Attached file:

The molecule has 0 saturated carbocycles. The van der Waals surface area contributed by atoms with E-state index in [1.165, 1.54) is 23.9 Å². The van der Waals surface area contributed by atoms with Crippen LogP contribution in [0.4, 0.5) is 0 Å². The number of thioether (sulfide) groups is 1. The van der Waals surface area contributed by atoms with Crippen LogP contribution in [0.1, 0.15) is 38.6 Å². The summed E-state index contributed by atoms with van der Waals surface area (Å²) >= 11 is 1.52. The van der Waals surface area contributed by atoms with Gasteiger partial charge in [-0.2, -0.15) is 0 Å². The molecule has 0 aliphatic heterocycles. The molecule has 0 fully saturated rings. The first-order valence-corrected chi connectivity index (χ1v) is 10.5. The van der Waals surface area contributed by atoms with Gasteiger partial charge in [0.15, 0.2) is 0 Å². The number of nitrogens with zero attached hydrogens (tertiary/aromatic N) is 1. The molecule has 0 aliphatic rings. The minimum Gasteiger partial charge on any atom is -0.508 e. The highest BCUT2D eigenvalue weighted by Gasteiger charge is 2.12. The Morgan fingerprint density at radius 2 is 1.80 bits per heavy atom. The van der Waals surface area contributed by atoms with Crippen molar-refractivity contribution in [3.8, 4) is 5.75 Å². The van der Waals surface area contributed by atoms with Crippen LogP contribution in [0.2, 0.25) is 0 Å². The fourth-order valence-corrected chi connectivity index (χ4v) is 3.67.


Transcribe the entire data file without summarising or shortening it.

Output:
The molecule has 0 saturated carbocycles. The van der Waals surface area contributed by atoms with E-state index in [1.165, 1.54) is 23.9 Å². The van der Waals surface area contributed by atoms with Crippen LogP contribution in [0.4, 0.5) is 0 Å². The number of thioether (sulfide) groups is 1. The van der Waals surface area contributed by atoms with Crippen LogP contribution in [0.1, 0.15) is 38.6 Å². The summed E-state index contributed by atoms with van der Waals surface area (Å²) >= 11 is 1.52. The van der Waals surface area contributed by atoms with Gasteiger partial charge in [-0.2, -0.15) is 0 Å². The molecule has 0 aliphatic heterocycles. The molecule has 0 fully saturated rings. The first-order valence-corrected chi connectivity index (χ1v) is 10.5. The van der Waals surface area contributed by atoms with Gasteiger partial charge in [0.15, 0.2) is 0 Å². The number of nitrogens with zero attached hydrogens (tertiary/aromatic N) is 1. The molecule has 0 aliphatic rings. The minimum Gasteiger partial charge on any atom is -0.508 e. The highest BCUT2D eigenvalue weighted by Gasteiger charge is 2.12. The Morgan fingerprint density at radius 2 is 1.80 bits per heavy atom. The van der Waals surface area contributed by atoms with Crippen molar-refractivity contribution in [3.8, 4) is 5.75 Å². The van der Waals surface area contributed by atoms with Crippen LogP contribution in [0.2, 0.25) is 0 Å². The fourth-order valence-corrected chi connectivity index (χ4v) is 3.67.